Video: Carolina Eyck Explains How to Play the Theremin and Performs a Haunting Tune

Carolina Eyck is a German musician who specializes in a unique instrument we don't often see: the theremin.

Invented in 1919 by Russian physicist Léon Theremin, the ethereal electronic instrument has been featured in all kinds of compositions, most famously in film scores like 1945's Spellbound, the first score it was used in. Jimmy Page used a modified theremin on Led Zeppelin's "Whole Lotta Love," while the Beach Boys employed the electro-theremin, an instrument derived from the original that was far easier to play, in "I Just Wasn't Made for These Times" and "Good Vibrations." The legendary Bob Moog even kicked off his career with theremins, building and selling them out of his father's basement to pay his way through college and graduate school.

In the video above, Carolina breaks down the components of the instrument—its two antennas, what they do, and how to use them. The tall antenna on her right controls the pitch, so Carolina plays all of her articulations and notes with her right hand, while the flatter antenna on the left controls the volume. But how does she actually make different notes? It all comes down to finger position.

"The way I do it is that, for specific notes, I have specific finger positions which I use so that I can play my notes in tune. And I will sort of measure the air with my hand." Carolina demonstrates with what she calls position one, showing how she can play a single note, stretch out her hand, and hit the octave. "That's how I tune the instrument. So, once I have that, I have one octave in my hand, [and] I can play a scale by just opening my hand and my fingers."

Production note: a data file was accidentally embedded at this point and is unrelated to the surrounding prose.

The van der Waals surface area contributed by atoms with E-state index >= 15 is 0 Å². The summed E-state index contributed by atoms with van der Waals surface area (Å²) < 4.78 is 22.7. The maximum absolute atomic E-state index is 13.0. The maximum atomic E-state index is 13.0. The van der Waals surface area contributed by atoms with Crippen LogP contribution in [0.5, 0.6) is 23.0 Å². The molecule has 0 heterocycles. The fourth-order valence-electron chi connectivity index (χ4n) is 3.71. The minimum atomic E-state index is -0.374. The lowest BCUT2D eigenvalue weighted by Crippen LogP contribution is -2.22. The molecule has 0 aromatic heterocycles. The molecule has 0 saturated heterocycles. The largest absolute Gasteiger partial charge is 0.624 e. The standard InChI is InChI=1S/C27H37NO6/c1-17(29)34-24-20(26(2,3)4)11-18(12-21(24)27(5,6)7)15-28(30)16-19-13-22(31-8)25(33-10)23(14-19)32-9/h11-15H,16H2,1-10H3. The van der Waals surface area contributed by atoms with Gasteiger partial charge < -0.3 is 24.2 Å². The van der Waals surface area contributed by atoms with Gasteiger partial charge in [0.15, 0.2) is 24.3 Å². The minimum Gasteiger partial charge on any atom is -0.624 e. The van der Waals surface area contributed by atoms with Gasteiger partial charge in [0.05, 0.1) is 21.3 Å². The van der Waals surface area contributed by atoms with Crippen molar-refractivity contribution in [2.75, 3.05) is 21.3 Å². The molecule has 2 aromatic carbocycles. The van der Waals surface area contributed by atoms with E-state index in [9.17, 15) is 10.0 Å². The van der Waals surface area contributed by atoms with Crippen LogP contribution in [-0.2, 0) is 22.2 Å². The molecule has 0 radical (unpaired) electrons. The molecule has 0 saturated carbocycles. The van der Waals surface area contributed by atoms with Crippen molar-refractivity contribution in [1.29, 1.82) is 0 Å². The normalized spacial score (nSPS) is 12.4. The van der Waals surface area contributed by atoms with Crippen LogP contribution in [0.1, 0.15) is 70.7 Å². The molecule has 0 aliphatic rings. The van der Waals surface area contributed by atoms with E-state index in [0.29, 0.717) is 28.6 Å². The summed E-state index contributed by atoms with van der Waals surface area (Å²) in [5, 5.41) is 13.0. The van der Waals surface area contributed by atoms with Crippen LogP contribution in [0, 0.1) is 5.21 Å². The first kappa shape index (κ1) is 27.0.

The thereminist's pedals include a Boss RC-50 Loop Station, a Flower Pedals Dandelion Harmonic Tremolo, an Old Blood Noise Endeavors Reflector V3 Chorus, a Boss DC-2W Chorus, and a DigiTech Whammy.

"You can play very classical music—just good notes in tune and beautiful melodies. You can also play with effects and just play around with it. And I like to combine all these options so we can get a broad picture of what the instrument is capable of," she says.

Be sure to watch Carolina Eyck's full video above to learn more about how to play the air on the theremin, and check out the video below to see her perform a spooky composition in celebration of Halloween.


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